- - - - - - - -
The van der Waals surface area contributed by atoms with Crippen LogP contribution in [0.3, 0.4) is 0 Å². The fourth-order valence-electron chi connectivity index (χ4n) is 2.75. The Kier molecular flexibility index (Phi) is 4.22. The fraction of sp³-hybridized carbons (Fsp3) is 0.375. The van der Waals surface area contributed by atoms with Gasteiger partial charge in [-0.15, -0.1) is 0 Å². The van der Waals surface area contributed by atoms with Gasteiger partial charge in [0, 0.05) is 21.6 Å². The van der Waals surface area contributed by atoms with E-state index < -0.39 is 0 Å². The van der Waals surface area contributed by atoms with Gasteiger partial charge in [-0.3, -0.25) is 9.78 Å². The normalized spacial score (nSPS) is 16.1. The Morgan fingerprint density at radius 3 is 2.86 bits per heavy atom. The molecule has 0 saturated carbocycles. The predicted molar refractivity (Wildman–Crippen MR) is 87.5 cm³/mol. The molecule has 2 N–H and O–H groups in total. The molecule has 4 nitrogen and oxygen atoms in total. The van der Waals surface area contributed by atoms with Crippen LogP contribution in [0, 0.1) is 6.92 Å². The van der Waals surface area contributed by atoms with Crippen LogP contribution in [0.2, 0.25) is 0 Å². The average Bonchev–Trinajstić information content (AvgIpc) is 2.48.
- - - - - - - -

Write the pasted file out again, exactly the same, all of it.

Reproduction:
The van der Waals surface area contributed by atoms with Crippen LogP contribution in [0.3, 0.4) is 0 Å². The fourth-order valence-electron chi connectivity index (χ4n) is 2.75. The Kier molecular flexibility index (Phi) is 4.22. The fraction of sp³-hybridized carbons (Fsp3) is 0.375. The van der Waals surface area contributed by atoms with Gasteiger partial charge in [-0.15, -0.1) is 0 Å². The van der Waals surface area contributed by atoms with Gasteiger partial charge in [0, 0.05) is 21.6 Å². The van der Waals surface area contributed by atoms with E-state index < -0.39 is 0 Å². The van der Waals surface area contributed by atoms with Gasteiger partial charge in [-0.3, -0.25) is 9.78 Å². The normalized spacial score (nSPS) is 16.1. The Morgan fingerprint density at radius 3 is 2.86 bits per heavy atom. The molecule has 0 saturated carbocycles. The predicted molar refractivity (Wildman–Crippen MR) is 87.5 cm³/mol. The molecule has 2 N–H and O–H groups in total. The molecule has 4 nitrogen and oxygen atoms in total. The van der Waals surface area contributed by atoms with Crippen LogP contribution in [0, 0.1) is 6.92 Å². The van der Waals surface area contributed by atoms with Crippen LogP contribution in [0.2, 0.25) is 0 Å². The average Bonchev–Trinajstić information content (AvgIpc) is 2.48.